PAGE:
A cyclist has died after being involved in a collision with a lorry in North London this morning.
A police spokesman said:
Police were called to Amhurst Park, N16 at 08:00 today, Tuesday 20 January, following reports of a road traffic collision.
Officers and London Ambulance Service attended the scene and found a female cyclist suffering from critical injuries following a collision with a lorry.
The cyclist - believed to be in her thirties - died at the scene a short while later.
Police are in the process of informing next of kin.
The driver of the lorry stopped at the scene.
Anyone with information about the collision should call 101.
A London Ambulance Service spokesman said:
We were called at 8am this morning to reports of a road traffic collision involving a bike at the junction of Bethune Road and Amhurst Park in N16.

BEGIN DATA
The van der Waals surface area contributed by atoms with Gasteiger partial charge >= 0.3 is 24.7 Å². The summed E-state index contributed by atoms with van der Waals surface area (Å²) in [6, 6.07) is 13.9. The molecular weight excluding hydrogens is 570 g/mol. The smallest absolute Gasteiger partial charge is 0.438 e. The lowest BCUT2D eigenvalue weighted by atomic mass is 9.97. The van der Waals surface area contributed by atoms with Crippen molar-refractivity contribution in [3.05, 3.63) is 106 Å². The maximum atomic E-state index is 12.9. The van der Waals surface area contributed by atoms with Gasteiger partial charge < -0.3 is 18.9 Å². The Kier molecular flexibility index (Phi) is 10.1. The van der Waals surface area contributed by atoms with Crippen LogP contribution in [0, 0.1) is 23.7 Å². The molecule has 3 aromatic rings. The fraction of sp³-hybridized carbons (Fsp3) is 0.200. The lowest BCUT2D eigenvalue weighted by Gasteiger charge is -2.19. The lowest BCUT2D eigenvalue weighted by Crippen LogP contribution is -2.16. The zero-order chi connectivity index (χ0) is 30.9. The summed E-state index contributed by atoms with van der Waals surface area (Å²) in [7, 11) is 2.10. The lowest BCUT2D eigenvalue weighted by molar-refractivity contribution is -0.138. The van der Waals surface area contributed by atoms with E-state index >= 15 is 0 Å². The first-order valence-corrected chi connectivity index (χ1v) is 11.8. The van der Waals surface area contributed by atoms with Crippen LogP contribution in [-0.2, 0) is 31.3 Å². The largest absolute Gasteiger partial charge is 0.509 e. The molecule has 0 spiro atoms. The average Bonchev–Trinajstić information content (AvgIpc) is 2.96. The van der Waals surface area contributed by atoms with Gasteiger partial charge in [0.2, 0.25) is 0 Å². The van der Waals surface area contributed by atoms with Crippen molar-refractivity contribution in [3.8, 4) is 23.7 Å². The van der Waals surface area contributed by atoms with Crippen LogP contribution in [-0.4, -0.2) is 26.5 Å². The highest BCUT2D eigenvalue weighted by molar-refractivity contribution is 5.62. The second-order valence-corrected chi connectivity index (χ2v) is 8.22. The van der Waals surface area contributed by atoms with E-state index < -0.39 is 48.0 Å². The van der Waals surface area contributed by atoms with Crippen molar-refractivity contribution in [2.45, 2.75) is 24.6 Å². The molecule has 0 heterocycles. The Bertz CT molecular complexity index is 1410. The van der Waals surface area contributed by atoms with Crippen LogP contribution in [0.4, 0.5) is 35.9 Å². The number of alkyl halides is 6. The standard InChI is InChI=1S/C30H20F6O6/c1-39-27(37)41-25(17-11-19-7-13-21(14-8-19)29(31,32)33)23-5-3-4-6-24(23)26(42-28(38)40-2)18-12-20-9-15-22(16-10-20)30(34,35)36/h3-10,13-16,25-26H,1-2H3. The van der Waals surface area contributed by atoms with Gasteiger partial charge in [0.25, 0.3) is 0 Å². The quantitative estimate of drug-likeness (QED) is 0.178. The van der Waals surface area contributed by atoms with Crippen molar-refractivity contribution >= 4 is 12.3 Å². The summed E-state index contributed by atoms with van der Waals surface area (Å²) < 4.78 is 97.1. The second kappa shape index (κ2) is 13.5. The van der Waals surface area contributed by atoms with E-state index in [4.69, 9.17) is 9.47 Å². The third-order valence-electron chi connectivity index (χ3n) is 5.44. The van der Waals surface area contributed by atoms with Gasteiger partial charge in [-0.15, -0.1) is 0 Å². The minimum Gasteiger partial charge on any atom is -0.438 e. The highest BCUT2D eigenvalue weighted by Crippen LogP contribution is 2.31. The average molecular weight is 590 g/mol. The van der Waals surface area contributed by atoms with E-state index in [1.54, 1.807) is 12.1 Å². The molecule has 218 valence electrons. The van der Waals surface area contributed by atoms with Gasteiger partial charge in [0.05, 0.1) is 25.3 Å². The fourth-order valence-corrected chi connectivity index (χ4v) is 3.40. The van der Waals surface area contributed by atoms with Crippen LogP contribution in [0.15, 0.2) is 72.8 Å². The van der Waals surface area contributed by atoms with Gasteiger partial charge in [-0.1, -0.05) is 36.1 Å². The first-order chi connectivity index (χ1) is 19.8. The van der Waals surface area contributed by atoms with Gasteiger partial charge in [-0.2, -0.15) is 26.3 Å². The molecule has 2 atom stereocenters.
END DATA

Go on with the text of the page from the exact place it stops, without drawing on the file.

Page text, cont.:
We sent an ambulance crew and two duty officers to the scene.
Sadly, the patient was dead at the scene.
This is believed to be the 14th cycling fatality in Great Britain so far this year, and the first in Greater London.
@ShomrimOfficial tweeted this picture of the scene:
— Shomrim N.E. London (@ShomrimOfficial) January 20, 2015
Steven Kealy observed:
Passing by the site now - a tipper truck with its hazards on is pulled over by the blue forensics tent and crushed bike.
— steven kealey (@cyclingalong) January 20, 2015
Our official grumpy Northerner, John has been riding bikes for over 30 years since discovering as an uncoordinated teen that a sport could be fun if it didn't require you to catch a ball or get in the way of a hulking prop forward.
Road touring was followed by mountain biking and a career racing in the mud that was as brief as it was unsuccessful.
Somewhere along the line came the discovery that he could string a few words together, followed by the even more remarkable discovery that people were mug enough to pay for this rather than expecting him to do an honest day's work. He's pretty certain he's worked for even more bike publications than Mat Brett.
The inevitable 30-something MAMIL transition saw him shift to skinny tyres and these days he lives in Cambridge where the lack of hills is more than made up for by the headwinds.